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Re: filmscanners: Repro house skirmishing (long)



> Having said this, I believe that you can use the Premium Glossy
Paper in the
> Epson 1200 printer without any of the benefits that were supposedly
unique
> to it when used with the new dye based inks of the 1270/870.
Basically, the
> way I understand it, the paper in both the old and the new
formulation was
> designed so as to accept and sublimate the new dye based OEM inks
better
> than the old Epson Photo Paper was able to handle these new OEM inks
(the
> paper base was also alleged to be whiter than the older Photo
Paper); thus
> it would only show its benefits (archival or otherwise) over the
traditional
> Epson Photo Paper when used in conjunction with the new dye based
OEM inks.

Yes, but several knowledgeable folks have suggested that certain ink
"receivers" will essentially encapsulate the dyes, protecting and
prolonging them.  This quality benefits dye inks in general.  Did you
know for example that Ilford Archiva dye inks are only "archival" with
this class of papers?  I expect oem 1160 and 1200 dyes will both prove
to be prolonged with PGPP.  I also wouldn't be surprised if 1160 and
1200 oem ink turns out to be less of an "orange fader" than 1270 dye,
but to my knowledge these suppositions haven't been tested yet.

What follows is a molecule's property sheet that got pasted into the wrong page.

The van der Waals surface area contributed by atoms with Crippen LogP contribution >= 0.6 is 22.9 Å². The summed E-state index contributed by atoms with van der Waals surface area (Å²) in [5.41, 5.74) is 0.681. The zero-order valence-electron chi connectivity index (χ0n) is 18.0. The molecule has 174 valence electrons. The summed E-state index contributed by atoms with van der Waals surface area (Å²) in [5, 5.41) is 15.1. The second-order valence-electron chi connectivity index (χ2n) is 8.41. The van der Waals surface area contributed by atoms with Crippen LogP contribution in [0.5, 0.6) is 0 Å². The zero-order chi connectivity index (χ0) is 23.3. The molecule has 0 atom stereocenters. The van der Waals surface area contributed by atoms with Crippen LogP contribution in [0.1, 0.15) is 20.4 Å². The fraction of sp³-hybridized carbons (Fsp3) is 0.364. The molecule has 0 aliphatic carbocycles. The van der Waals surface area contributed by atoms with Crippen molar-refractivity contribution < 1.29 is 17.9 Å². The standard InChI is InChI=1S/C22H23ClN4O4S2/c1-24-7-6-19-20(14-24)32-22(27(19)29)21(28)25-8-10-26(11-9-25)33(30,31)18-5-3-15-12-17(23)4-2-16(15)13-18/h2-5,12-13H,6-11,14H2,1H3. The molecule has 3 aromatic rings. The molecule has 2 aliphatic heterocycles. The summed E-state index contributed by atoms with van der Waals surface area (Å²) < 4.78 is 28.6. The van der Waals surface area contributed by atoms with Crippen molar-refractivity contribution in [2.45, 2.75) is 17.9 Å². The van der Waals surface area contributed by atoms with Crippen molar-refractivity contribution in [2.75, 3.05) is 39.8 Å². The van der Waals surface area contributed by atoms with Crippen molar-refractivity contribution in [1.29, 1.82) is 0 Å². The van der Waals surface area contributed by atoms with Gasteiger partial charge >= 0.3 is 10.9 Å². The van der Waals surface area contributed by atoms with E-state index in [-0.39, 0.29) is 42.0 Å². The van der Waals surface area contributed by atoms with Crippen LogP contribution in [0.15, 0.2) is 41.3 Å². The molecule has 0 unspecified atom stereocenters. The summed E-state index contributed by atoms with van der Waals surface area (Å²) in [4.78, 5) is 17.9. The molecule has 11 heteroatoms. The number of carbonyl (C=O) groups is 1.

> Hence, given the purpose that you would be using the inkjet print
for,
> archival quality is not a major significant factor as long as the
damn thing
> does not turn orange within a month or two; moreover, since there
are few
> other features other than a whiter base that you could obtain from
using
> Premium Glossy Photo Paper over the Epson Photo Paper when used with
the
> 1200, I do not think the Premium Glossy Photo Paper (EPGPP) would be
of any
> benefit to you.

I have to disagree here on the basis that a professional photographer
has to send out a professional looking product, even if it will not
repro better.  Epson Photo Paper just doesn't make the grade, plus it
has an easily abraded surface.  In addition PGPP is capable of better
photographic result, even if only measurably small.  The subjective
difference however is large.

Dave





 




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